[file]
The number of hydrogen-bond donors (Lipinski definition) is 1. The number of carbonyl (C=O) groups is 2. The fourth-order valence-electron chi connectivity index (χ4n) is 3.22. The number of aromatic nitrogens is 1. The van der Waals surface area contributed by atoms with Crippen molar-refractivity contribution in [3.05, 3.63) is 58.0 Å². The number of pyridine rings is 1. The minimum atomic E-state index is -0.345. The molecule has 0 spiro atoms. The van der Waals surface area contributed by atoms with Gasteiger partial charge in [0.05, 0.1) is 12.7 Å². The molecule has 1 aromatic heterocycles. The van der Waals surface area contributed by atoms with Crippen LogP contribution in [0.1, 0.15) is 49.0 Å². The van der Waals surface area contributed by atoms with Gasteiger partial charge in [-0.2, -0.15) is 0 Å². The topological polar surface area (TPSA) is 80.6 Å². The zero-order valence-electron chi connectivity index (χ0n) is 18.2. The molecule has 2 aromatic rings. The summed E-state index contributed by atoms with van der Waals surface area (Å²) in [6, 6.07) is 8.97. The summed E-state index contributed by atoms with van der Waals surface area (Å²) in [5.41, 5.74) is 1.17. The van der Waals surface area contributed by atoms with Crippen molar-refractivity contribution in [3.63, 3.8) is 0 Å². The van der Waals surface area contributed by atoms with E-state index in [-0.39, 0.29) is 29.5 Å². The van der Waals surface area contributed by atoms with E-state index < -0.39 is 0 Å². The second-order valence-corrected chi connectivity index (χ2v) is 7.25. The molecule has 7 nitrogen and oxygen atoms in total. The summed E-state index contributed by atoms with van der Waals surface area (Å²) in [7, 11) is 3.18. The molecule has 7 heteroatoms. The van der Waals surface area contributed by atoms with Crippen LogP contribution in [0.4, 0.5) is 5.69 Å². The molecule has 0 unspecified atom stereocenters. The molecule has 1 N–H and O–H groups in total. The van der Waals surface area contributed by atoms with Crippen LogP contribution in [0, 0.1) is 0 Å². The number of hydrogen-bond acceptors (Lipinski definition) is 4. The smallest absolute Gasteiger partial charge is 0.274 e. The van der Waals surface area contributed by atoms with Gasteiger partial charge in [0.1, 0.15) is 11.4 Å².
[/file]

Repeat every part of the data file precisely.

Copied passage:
The number of hydrogen-bond donors (Lipinski definition) is 1. The number of carbonyl (C=O) groups is 2. The fourth-order valence-electron chi connectivity index (χ4n) is 3.22. The number of aromatic nitrogens is 1. The van der Waals surface area contributed by atoms with Crippen molar-refractivity contribution in [3.05, 3.63) is 58.0 Å². The number of pyridine rings is 1. The minimum atomic E-state index is -0.345. The molecule has 0 spiro atoms. The van der Waals surface area contributed by atoms with Gasteiger partial charge in [0.05, 0.1) is 12.7 Å². The molecule has 1 aromatic heterocycles. The van der Waals surface area contributed by atoms with Crippen LogP contribution in [0.1, 0.15) is 49.0 Å². The van der Waals surface area contributed by atoms with Gasteiger partial charge in [-0.2, -0.15) is 0 Å². The topological polar surface area (TPSA) is 80.6 Å². The zero-order valence-electron chi connectivity index (χ0n) is 18.2. The molecule has 2 aromatic rings. The summed E-state index contributed by atoms with van der Waals surface area (Å²) in [6, 6.07) is 8.97. The summed E-state index contributed by atoms with van der Waals surface area (Å²) in [5.41, 5.74) is 1.17. The van der Waals surface area contributed by atoms with Crippen molar-refractivity contribution in [3.63, 3.8) is 0 Å². The van der Waals surface area contributed by atoms with E-state index in [-0.39, 0.29) is 29.5 Å². The van der Waals surface area contributed by atoms with E-state index < -0.39 is 0 Å². The second-order valence-corrected chi connectivity index (χ2v) is 7.25. The molecule has 7 nitrogen and oxygen atoms in total. The summed E-state index contributed by atoms with van der Waals surface area (Å²) in [7, 11) is 3.18. The molecule has 7 heteroatoms. The van der Waals surface area contributed by atoms with Crippen LogP contribution in [0.4, 0.5) is 5.69 Å². The molecule has 0 unspecified atom stereocenters. The molecule has 1 N–H and O–H groups in total. The van der Waals surface area contributed by atoms with Crippen LogP contribution in [0, 0.1) is 0 Å². The number of hydrogen-bond acceptors (Lipinski definition) is 4. The smallest absolute Gasteiger partial charge is 0.274 e. The van der Waals surface area contributed by atoms with Gasteiger partial charge in [0.1, 0.15) is 11.4 Å².